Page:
There were many times I did not fully appreciate the fact that my dad was a Prosthodontist.  Often times when I was having my teeth worked on, young airmen in training would stand around the dental chair to observe.  As a junior high student, I didn’t enjoy good looking guys standing around me while I was drooling and having spit sucked out of my mouth. I’ll never forget the day one of the dentists walked into the waiting room and reprimanded me for leaving the chair too early.  I sat horrified.
I clearly remember the long days my dad worked to identify bodies from the Canary Island plane crash.  He had the job of examining the teeth in order to identify the horrifically burnt bodies.  He worked round the clock and changed his toxic clothing outside our house before entering in.
It wasn’t until my twenties when I entered the fabulous home of a local civilian dentist, that I first recognized the contrast between a civilian dentist’s pay and a military dentist’s pay.  My father had made a great financial sacrifice when he chose to serve our country.  It is admirable.
Do you know there are military personnel and their families who live on the poverty level?  Yes, they serve our country daily, and scrape to make ends meet.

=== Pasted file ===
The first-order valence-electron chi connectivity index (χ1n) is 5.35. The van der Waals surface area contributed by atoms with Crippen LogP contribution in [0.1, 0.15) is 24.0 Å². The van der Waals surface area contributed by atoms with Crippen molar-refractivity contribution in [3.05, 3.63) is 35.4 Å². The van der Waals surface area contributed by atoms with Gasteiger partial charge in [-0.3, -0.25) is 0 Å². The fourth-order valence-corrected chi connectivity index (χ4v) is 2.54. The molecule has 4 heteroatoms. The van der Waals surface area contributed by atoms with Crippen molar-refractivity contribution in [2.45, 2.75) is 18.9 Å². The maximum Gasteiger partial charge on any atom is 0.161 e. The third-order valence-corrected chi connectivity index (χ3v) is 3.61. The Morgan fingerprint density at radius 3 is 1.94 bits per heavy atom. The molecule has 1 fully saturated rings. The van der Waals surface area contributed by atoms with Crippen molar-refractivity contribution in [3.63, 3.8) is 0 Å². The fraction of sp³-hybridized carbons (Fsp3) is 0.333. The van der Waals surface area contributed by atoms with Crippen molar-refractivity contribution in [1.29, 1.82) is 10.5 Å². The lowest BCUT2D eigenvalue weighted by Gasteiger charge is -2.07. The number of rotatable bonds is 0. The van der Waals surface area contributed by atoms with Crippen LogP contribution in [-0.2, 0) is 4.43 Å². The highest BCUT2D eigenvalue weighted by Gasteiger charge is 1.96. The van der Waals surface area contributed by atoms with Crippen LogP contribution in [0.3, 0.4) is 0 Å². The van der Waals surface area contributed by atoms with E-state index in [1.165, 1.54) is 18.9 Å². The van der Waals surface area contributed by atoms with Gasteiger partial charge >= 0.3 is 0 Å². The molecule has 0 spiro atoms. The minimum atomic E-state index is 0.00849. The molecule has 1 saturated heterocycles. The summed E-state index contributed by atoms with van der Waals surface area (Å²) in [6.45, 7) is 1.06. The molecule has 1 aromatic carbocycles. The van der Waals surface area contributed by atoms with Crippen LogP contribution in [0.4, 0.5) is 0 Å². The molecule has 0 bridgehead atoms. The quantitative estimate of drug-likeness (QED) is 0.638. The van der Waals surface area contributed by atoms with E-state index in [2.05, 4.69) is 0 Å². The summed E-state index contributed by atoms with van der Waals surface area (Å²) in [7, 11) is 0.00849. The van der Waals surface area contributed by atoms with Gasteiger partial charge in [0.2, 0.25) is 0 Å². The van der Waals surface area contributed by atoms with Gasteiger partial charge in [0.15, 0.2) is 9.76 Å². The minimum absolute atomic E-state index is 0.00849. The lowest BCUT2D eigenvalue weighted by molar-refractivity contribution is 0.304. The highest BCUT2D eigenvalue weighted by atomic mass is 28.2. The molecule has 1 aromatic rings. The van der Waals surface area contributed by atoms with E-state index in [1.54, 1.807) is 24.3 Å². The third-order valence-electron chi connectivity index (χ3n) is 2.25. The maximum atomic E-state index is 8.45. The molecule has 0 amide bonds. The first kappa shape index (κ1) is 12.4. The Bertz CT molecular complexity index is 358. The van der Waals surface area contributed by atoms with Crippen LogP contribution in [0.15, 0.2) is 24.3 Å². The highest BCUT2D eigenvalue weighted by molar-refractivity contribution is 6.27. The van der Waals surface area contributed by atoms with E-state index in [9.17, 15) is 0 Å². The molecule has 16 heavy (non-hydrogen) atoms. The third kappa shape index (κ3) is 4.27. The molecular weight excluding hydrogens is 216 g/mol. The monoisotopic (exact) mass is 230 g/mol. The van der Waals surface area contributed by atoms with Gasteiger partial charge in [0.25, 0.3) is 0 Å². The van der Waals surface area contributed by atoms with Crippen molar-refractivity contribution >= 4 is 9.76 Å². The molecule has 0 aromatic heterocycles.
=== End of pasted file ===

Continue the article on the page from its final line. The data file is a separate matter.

Respect a person’s title and leadership
Military kids learn to call people by their official titles.  This gives military personnel the respect they have earned.  Everyone is addressed by their rank.  We answer those in authority with a “Yes, Ma’am” or  ”No, Sir”.
We may not personally believe in the political decisions of our leaders, but they deserve our respect.  This is a biblical principle as well.  Submit to those in leadership, even if they are unreasonable.  That is my role.  The Word of God tells us our leaders will have to give an account to God.

When my son was in fourth grade, we attended a Pearl Harbor reenactment downtown.  It was a rainy school day, but I thought this was a great learning opportunity for our boy.  We stood in the small crowd, squeezed together under the umbrella and listened to Veterans reenact radio announcements from Pearl Harbor.  They read the names of local heroes whose lives were lost that day.  My son soaked it all in. I nudged him to shake the hands of the Officers who stood in their decorated uniforms.  We thanked them for their service.
“Even though we feel shy about it, and don’t always know what to say,” I teach my boys, “always shake the hand of a Veteran and thank them for their service on our behalf”.
Stand up for what you believe in